I bought two of those light bulbs and they don't fit in any of my sconces!!!
That could certainly affect consumer adoption rates.
Husband and home technican Mike replaced the light in our range hood with one of those. It's far superior to an ordinary light bulb for task lighting. Would I want it in a lamp in my living room? No. I like the soft pink bulbs because they have a subtle prettifying effect. (Us more mature women like all the prettifying we can get.)It's all about finding the right tool for the right purpose.
Watch the sale ads for Menards. The have the CF bulbs on sale for a very resonable price about once a month. And try the 'daylight' version instead of the soft white. They are much easier on the eyes.
I am an avid fish hobiest (I have 14 tanks running right now). These bulbs are a value when you compare them to the cost of aquarium bulbs. Several hobbiests I know have rewired their tank hoods (myself included) to work with these instead of the flourescent tube type bulbs.
Maybe finding the right market is part of the equation.
My lovely wife does not like the CF bulbs in the house because of the momentary delay from switch to illumination. I have, however, been using them in my garage, and this past summer I replaced two CF bulbs that were given to me by my local Cinergy (now Duke) account representative. Those CF bulbs lasted NINE years in my garage. How do I know that? Because I am hopelessly type-A and anal-retentive, and I had written the install date on the ballast with a Sharpie marker. Besides the energy savings, the bulbs have a much longer life than incandescent bulbs. Careful selection on color rendition of the bulbs can eliminate the "harshness" associated with fluorescent lighting.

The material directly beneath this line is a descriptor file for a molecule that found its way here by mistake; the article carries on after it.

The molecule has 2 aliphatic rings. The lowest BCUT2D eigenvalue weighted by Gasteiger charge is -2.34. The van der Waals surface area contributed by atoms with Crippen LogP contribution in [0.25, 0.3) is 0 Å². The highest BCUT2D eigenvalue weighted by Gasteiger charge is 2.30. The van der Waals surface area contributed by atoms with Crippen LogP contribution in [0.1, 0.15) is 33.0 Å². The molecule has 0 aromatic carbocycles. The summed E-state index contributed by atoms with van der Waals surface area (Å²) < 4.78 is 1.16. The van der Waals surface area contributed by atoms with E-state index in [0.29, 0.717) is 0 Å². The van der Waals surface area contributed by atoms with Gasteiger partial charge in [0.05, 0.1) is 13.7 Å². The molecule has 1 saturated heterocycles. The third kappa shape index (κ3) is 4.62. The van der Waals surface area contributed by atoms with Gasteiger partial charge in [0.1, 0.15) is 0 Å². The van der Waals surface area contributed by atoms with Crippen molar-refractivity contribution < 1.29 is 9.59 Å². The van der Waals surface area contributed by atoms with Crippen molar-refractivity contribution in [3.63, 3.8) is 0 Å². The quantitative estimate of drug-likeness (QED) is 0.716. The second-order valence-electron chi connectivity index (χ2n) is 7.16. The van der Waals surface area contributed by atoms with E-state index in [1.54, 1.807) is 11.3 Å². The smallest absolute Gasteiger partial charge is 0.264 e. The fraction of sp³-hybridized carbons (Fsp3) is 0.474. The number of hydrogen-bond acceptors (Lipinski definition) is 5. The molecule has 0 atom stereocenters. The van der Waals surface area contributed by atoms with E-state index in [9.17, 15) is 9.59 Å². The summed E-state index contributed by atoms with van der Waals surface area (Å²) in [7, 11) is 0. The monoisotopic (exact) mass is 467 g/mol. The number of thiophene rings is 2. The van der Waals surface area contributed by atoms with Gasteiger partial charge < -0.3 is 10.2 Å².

It seems to me that home users do not see the benefits of reduced energy costs in any sort of dramatic way, simply because so much of the electric bill is generated by other equipment in the home. (furnace, water heater, range, dryer, TV).
Getting past the first cost is the first hurdle. The marketing of these bulbs needs to focus on life-cycle costs. Compare first cost with energy savings plus life of bulb.
I enjoyed your story about a informal consumer focus group on CF light bulbs. It is actually a metaphor for the reluctance of employers implementing wellness programs to reduce health and workers comp costs.
Employers are afraid to install wellness programs for all the same reasons.
It appears the decision maker, the buyer, has to decide their new role or change how they behave in the role they have. ROI's provide the metrics to prioritize what to change.
Managers are reactive, retrospective, and risk adverse. Leaders, by the roles they choose, decide how to change will happen.
By my estimate it will cost you $60 to run a 60 bulb for 10,000 hours (@ $.10 per kilowatt hour) and $12 to run an equivalent 12 watt CF bulb. (Remember to multiply your 60 w bulb cost by 5 to get the actual material cost, since they each last about 2000 hours.)
They haven't caught on in my household because I can see them flicker. At least, I could see the early ones flicker. The current ones may have fixed that problem by running at higher frequencies, but I so disliked the early experience that I'm not about to find out.